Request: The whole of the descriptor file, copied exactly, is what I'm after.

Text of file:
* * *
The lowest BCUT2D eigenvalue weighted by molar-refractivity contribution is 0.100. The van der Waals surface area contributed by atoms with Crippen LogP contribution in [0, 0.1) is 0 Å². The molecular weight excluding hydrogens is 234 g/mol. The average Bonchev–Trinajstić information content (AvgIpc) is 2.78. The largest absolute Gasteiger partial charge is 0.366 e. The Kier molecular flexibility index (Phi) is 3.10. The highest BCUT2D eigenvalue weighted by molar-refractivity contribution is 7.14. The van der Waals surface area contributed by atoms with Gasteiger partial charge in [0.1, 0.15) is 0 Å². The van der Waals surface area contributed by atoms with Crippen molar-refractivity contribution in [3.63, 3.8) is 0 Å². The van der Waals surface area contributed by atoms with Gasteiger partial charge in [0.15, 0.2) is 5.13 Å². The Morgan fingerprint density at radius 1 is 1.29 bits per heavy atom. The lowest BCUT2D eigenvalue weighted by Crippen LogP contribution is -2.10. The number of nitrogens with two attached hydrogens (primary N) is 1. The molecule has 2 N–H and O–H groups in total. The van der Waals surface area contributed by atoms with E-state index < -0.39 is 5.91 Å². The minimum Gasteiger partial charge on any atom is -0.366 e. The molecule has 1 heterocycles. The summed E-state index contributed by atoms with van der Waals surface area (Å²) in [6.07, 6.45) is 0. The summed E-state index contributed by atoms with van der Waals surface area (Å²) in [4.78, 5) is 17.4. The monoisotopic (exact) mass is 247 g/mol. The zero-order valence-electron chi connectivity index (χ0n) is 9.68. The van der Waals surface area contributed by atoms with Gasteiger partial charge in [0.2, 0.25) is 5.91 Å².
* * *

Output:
The lowest BCUT2D eigenvalue weighted by molar-refractivity contribution is 0.100. The van der Waals surface area contributed by atoms with Crippen LogP contribution in [0, 0.1) is 0 Å². The molecular weight excluding hydrogens is 234 g/mol. The average Bonchev–Trinajstić information content (AvgIpc) is 2.78. The largest absolute Gasteiger partial charge is 0.366 e. The Kier molecular flexibility index (Phi) is 3.10. The highest BCUT2D eigenvalue weighted by molar-refractivity contribution is 7.14. The van der Waals surface area contributed by atoms with Gasteiger partial charge in [0.1, 0.15) is 0 Å². The van der Waals surface area contributed by atoms with Crippen molar-refractivity contribution in [3.63, 3.8) is 0 Å². The van der Waals surface area contributed by atoms with Gasteiger partial charge in [0.15, 0.2) is 5.13 Å². The Morgan fingerprint density at radius 1 is 1.29 bits per heavy atom. The lowest BCUT2D eigenvalue weighted by Crippen LogP contribution is -2.10. The number of nitrogens with two attached hydrogens (primary N) is 1. The molecule has 2 N–H and O–H groups in total. The van der Waals surface area contributed by atoms with E-state index < -0.39 is 5.91 Å². The minimum Gasteiger partial charge on any atom is -0.366 e. The molecule has 1 heterocycles. The summed E-state index contributed by atoms with van der Waals surface area (Å²) in [6.07, 6.45) is 0. The summed E-state index contributed by atoms with van der Waals surface area (Å²) in [4.78, 5) is 17.4. The monoisotopic (exact) mass is 247 g/mol. The zero-order valence-electron chi connectivity index (χ0n) is 9.68. The van der Waals surface area contributed by atoms with Gasteiger partial charge in [0.2, 0.25) is 5.91 Å².